The 2.4 is also in the Santa Fe, and it produces 104kW at 5500rpm and 202Nm at 3000rpm. That's an increase on the 2.0 of just 1kW, but torque grows 22Nm and is produced 1600rpm lower in the rev range.
Both engines are mated to five-speed manual transmissions, with the option of a four-speed automatic complete with a sequential clutchless manual mode Hyundai Australia has christened "Selectronic".
The independent suspension has been retuned with Sachs gas dampers replacing Korean items the braking power is boosted by the BAS brake assist system while the front brake discs are 5mm thicker and the wheel size is up one inch to 15 inches.
Inside the cabin there's a new dash with digital rather than mechanical odo and tripmeter a new centre console with the stereo moved above the climate control, lidded dual cupholders and two open top storage areas front seats borrowed from the Grandeur and there's now a darker charcoal interior trim.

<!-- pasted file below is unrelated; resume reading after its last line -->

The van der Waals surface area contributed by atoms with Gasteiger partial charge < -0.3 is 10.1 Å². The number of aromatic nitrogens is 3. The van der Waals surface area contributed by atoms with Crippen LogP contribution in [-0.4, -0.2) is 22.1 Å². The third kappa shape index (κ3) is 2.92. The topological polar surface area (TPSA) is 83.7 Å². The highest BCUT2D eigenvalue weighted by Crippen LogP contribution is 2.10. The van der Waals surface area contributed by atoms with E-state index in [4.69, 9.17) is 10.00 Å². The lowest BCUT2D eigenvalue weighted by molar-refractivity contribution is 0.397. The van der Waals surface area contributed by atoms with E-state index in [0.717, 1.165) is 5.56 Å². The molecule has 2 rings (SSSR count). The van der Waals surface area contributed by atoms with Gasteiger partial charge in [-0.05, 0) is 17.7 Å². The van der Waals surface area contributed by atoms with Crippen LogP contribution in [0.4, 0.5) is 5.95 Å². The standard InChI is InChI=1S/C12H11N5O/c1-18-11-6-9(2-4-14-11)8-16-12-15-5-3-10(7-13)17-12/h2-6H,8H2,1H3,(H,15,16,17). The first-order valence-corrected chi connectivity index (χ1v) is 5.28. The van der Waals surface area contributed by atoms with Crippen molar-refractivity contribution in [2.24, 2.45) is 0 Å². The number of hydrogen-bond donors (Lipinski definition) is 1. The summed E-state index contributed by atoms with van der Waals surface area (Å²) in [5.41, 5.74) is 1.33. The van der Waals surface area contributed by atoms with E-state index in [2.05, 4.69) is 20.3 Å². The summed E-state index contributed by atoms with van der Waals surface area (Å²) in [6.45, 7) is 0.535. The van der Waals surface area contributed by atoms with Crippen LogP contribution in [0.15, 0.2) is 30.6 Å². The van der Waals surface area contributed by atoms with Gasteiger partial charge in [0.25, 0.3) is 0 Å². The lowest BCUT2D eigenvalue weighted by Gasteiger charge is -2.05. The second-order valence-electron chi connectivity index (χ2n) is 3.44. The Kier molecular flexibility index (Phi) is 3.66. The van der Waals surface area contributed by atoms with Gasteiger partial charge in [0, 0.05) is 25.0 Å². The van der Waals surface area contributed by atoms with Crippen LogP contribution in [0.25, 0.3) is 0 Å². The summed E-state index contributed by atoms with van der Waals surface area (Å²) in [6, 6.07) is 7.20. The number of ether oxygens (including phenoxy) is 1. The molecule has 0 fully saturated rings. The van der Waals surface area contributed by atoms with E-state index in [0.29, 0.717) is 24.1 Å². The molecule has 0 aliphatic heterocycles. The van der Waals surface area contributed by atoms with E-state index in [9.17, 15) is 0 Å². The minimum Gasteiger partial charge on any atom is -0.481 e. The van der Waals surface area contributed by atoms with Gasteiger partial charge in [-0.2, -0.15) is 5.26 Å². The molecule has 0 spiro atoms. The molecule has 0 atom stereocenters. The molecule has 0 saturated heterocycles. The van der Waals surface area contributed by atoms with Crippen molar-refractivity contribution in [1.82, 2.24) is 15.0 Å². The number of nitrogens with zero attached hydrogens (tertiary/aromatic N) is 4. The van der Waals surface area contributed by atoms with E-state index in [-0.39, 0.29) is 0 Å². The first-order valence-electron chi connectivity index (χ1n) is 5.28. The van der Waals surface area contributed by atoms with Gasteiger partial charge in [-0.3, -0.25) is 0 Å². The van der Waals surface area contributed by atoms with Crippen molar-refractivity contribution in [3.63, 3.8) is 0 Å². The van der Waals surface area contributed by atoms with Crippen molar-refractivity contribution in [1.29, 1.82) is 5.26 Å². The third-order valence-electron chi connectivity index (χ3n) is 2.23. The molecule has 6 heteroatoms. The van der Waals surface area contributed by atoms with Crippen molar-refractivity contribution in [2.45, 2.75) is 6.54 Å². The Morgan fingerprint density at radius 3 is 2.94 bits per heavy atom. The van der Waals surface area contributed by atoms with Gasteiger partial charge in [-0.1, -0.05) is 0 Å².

Equipment boosts include a six speaker CD player instead of a cassette player, the V6 gets steering wheel-mounted cruise control, the centre rear passenger gets a head restraint and there's a second power outlet in the boot.
Standard features across the range include air-conditioning, remote entry with alarm and the now obligatory immobiliser, power windows, mirrors and aerial, a driver's airbag and front seatbelt pre-tensioners and load-limiters, while all passengers get a lap-sash safety belt.
A safety pack comprising passenger airbag and ABS anti-lock braking is a $2190 option.
Oddly enough, alloy wheels aren't available as an option, not even on the more expensive V6.
Which brings up to the pricing, which is, unsurprisingly increased. The model range has been renamed from Classique and the limited edition Executive, to the GL and the GL V6.
Compared to the current car on run-out, the price increase is pretty hefty, although it drops back to a more acceptable increase around $1000 when GL V6 is compared to the Classique's pre-run-out pricing.
Compared to opposition like Camry, Holden Vectra and Subaru Liberty, there's no doubt Sonata is ultra-competitive on price.
Sonata GL $23,990
Sonata GL auto $25,980
Sonata GL V6 $25,990
Sonata GL V6 auto $27,980